19 July 2024


Melbourne churches transform kids’ lives one hour at a time 

St Thomas’ Burwood Kids Hope director Melinda van der Westhuizen. Picture: Supplied.  

Hannah Felsbourg

15 June 2024

Vulnerable children are receiving life-changing support through Melbourne churches’ participation in a nationwide mentoring program. 

Kids Hope empowers volunteers to support primary students to excel in life, offering the volunteers fulfillment and the opportunity to do meaningful work.  

St Thomas’ Burwood and St Hilary’s Kew are among churches nationwide sending trained volunteers into schools to spend time with students who are struggling. 

Volunteers spend one hour a week with a child through the program doing activities such as cooking, playing sports, doing arts and crafts, or just chatting. 

St Thomas’ Kids Hope director Melinda van der Westhuizen said she eagerly looked forward to her one hour each week with her mentee. 

She said after just a few weeks of mentoring, children attended school consistently, participated in class more, and were more willing to try new things.  

Ms van der Westhuizen said the school they partner with through Kids Hope told her they would love to have more mentors. 

She said Kids Hope provided rigorous training and requirements to ensure the safety and well-being of the children involved.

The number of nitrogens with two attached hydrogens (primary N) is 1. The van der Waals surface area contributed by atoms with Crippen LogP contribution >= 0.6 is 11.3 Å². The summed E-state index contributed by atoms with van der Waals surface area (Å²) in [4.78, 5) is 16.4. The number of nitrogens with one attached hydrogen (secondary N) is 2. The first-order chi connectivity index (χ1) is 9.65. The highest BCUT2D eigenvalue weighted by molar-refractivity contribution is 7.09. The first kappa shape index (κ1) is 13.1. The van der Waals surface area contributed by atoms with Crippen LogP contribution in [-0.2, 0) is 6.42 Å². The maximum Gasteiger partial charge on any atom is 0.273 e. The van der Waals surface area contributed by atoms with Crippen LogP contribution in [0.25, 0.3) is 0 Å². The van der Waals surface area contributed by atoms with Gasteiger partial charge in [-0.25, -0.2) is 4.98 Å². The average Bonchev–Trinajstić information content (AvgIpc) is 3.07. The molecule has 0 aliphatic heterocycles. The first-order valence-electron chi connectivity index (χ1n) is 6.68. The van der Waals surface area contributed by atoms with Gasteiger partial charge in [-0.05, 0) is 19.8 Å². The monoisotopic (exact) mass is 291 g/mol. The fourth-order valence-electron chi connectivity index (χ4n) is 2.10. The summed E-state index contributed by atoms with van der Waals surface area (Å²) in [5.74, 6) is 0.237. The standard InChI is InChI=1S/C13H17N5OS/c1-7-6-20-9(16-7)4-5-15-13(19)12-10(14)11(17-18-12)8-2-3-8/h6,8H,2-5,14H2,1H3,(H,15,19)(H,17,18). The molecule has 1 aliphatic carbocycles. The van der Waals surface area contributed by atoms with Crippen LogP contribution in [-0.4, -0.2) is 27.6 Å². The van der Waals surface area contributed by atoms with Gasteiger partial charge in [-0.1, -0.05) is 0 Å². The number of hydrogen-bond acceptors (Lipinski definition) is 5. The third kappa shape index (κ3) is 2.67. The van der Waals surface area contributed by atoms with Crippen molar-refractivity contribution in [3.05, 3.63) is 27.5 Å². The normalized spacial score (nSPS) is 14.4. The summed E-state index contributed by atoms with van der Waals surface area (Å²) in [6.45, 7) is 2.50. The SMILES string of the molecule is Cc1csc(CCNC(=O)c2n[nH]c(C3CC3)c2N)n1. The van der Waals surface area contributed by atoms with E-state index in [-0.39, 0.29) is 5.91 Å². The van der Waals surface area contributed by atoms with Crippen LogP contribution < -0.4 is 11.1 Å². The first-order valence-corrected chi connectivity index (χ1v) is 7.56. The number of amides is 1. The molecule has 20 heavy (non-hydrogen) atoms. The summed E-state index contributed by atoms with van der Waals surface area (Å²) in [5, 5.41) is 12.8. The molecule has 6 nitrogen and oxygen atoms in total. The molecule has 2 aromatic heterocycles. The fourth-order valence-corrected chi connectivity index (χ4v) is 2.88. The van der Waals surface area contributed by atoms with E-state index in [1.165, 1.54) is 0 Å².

Read more: Church charity combats cost-of-living crisis year-round

Ms van der Westhuizen said with the proper training and checks, any church member willing to commit an hour a week could become a highly effective mentor. 

“The most important thing is just being there, listening, and being patient and consistent. That is it, and it’s an absolute joy,” said Ms van der Westhuizen. 

St Hilary’s Kids Hope director Libby White said the improvements in children’s lives from mentoring also benefitted their friends, teachers, and family.  

She said children’s emotional resilience increased, they enjoyed coming to school more, and they performed better in classes. 

The children often had a tough time at school or at home and did not receive much individual attention from parents.     

The consistent presence of an adult provided the children with the care and attention necessary for healing and growth. 

Mrs White said the central idea of being a Kids Hope mentor was to be a friend to a child.  

“You’re there just to be with that child, and often the child is the one who talks, and we just sit there and enjoy having a conversation,” said Mrs White. 

More information can be found on the Kids Hope website

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